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Grammar of Redemption and Regeneration: Reading of New Year’s Eve and A Certain Woman through Leo Tolstoy’s Resurrection

  • Journal of Humanities, Seoul National University
  • 2018, 75(2), pp.271-308
  • DOI : 10.17326/jhsnu.75.2.201805.271
  • Publisher : Institute of Humanities, Seoul National University
  • Research Area : Humanities > Other Humanities
  • Received : April 17, 2018
  • Accepted : May 13, 2018
  • Published : May 31, 2018

Joh, Shi Jung 1

1서울대학교

Accredited

ABSTRACT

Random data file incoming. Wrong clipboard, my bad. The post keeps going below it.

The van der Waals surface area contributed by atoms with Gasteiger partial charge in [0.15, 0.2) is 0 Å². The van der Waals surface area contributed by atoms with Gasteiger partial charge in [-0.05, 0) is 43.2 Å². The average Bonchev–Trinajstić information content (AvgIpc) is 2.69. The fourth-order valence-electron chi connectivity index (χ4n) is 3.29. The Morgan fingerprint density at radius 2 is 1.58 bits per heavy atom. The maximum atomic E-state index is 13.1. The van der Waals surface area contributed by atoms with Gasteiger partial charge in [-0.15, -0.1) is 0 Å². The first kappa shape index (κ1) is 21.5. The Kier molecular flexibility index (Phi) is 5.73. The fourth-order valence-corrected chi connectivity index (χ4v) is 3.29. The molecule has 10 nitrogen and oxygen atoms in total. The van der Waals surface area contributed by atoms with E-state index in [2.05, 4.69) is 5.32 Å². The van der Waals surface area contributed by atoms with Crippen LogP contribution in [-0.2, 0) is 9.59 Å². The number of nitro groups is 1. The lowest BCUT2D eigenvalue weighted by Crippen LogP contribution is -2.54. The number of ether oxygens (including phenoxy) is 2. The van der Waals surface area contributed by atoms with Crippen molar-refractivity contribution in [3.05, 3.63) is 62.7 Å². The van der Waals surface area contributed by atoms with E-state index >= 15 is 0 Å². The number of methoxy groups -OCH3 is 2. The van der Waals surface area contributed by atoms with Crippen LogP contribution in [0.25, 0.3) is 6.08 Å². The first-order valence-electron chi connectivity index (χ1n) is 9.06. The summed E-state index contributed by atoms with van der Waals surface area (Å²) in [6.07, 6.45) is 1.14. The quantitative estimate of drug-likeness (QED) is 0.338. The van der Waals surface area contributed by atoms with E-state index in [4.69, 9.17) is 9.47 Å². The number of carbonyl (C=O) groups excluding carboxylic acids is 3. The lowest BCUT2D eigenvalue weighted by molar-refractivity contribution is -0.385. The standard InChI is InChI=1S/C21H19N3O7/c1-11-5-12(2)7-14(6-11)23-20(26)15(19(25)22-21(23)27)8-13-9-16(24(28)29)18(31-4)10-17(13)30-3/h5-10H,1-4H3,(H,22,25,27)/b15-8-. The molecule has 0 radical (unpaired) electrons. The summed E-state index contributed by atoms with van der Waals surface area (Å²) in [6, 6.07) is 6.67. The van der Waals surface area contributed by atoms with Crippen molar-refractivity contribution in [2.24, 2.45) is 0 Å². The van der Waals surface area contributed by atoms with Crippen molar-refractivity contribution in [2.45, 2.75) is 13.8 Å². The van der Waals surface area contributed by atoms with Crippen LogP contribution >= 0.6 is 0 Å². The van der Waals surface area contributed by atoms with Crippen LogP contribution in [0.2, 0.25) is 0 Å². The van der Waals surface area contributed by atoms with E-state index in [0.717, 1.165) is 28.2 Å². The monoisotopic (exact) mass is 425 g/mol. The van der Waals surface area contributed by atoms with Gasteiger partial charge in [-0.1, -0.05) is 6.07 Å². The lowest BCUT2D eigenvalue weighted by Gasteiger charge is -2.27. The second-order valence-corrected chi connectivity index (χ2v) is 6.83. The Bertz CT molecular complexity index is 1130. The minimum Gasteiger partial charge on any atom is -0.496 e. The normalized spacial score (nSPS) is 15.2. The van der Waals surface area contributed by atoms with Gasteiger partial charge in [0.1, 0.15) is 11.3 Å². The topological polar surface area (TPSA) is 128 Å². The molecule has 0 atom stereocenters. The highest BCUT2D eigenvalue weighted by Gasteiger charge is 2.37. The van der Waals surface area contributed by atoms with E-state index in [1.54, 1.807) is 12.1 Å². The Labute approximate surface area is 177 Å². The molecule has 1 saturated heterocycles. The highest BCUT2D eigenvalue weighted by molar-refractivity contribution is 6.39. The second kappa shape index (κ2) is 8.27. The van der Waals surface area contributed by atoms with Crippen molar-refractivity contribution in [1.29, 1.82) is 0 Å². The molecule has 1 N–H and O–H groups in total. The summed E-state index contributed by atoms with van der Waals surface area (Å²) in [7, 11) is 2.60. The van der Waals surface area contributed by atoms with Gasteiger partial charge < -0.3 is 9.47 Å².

This is a comparative study of literary relevance and thematic aspects of Yeom Sang-seop’s New Year’s Eve and Arishima Takeo’s A Certain Woman through Leo Tolstoy’s Resurrection as an intermediary between the two works. A female character in A Certain Woman answers her fiance’s letter in New Year’s Eve and in New Year’s Eve impressed by her husband’s letter, a female character makes a will. The two letters written by the men reveal their forgiveness, love, and determination to challenge the world for the sake of their women. The significance of the literary relevance between the two works becomes visible in the process of examining the theme of sin, atonement, redemption or regeneration. The main difference in the light of sin is that while Yoko’s sin in A Certain Woman is linked closely with Christian God, in New Year’s Eve sin is thought in terms of convention and morality. Moreover, the difference in character’s inner side and perception leads to distinctive aspects of redemption. In A Certain Woman, the pursuit of redemption is revealed paradoxically through the struggle and pain Yoko the opponent and traitor goes through. The life of Yoko demonstrates self-existence of a human being in his consciousness of opposition to God. In comparison, Jeong-in Choi, as a result of her awakened moral conscience and critical intellect, makes her own decision yearning for a new life and time and experiences psychological redemption. Furthermore, in New Year’s Eve another psychological turn through her husband is suggested. New Year’s Eve describes ethical responsibility for the present and desire for the future as well as the awakened attitude towards a true life. Reading a narrative of redemption and regeneration paradoxically has us encounter the characters’ witnessing and criticizing the evil in the society and the world in which they are situated. Such narrative can be summed up as a story promising the advent of time in the wake of the night when our mind awakes.

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